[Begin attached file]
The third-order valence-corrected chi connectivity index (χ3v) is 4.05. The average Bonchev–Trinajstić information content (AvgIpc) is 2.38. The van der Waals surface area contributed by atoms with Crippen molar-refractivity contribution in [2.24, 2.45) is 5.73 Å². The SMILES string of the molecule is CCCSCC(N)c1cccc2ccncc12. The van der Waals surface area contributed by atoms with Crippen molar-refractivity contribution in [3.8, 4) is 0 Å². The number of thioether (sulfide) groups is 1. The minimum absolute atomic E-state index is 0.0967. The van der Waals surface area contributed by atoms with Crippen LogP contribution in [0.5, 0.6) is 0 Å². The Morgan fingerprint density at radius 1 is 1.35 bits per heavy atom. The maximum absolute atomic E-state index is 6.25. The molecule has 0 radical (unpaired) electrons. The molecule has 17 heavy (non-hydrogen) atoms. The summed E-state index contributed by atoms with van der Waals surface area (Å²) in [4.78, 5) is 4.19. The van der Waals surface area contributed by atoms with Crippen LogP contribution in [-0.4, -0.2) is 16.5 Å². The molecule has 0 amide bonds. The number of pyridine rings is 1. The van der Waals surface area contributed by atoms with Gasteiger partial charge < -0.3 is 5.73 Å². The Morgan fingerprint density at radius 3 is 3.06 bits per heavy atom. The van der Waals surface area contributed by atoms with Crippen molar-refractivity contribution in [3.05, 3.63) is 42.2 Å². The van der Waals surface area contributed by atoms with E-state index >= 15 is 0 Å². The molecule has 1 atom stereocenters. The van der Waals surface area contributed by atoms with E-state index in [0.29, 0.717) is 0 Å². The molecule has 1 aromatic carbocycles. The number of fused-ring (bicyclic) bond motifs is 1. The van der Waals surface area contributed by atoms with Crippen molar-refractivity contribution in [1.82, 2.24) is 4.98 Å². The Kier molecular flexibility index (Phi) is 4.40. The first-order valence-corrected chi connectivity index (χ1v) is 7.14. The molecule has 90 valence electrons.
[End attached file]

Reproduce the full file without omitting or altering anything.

The third-order valence-corrected chi connectivity index (χ3v) is 4.05. The average Bonchev–Trinajstić information content (AvgIpc) is 2.38. The van der Waals surface area contributed by atoms with Crippen molar-refractivity contribution in [2.24, 2.45) is 5.73 Å². The SMILES string of the molecule is CCCSCC(N)c1cccc2ccncc12. The van der Waals surface area contributed by atoms with Crippen molar-refractivity contribution in [3.8, 4) is 0 Å². The number of thioether (sulfide) groups is 1. The minimum absolute atomic E-state index is 0.0967. The van der Waals surface area contributed by atoms with Crippen LogP contribution in [0.5, 0.6) is 0 Å². The Morgan fingerprint density at radius 1 is 1.35 bits per heavy atom. The maximum absolute atomic E-state index is 6.25. The molecule has 0 radical (unpaired) electrons. The molecule has 17 heavy (non-hydrogen) atoms. The summed E-state index contributed by atoms with van der Waals surface area (Å²) in [4.78, 5) is 4.19. The van der Waals surface area contributed by atoms with Crippen LogP contribution in [-0.4, -0.2) is 16.5 Å². The molecule has 0 amide bonds. The number of pyridine rings is 1. The van der Waals surface area contributed by atoms with Gasteiger partial charge < -0.3 is 5.73 Å². The Morgan fingerprint density at radius 3 is 3.06 bits per heavy atom. The van der Waals surface area contributed by atoms with Crippen molar-refractivity contribution in [3.05, 3.63) is 42.2 Å². The van der Waals surface area contributed by atoms with E-state index >= 15 is 0 Å². The molecule has 1 atom stereocenters. The van der Waals surface area contributed by atoms with E-state index in [0.29, 0.717) is 0 Å². The molecule has 1 aromatic carbocycles. The number of fused-ring (bicyclic) bond motifs is 1. The van der Waals surface area contributed by atoms with Crippen molar-refractivity contribution in [1.82, 2.24) is 4.98 Å². The Kier molecular flexibility index (Phi) is 4.40. The first-order valence-corrected chi connectivity index (χ1v) is 7.14. The molecule has 90 valence electrons.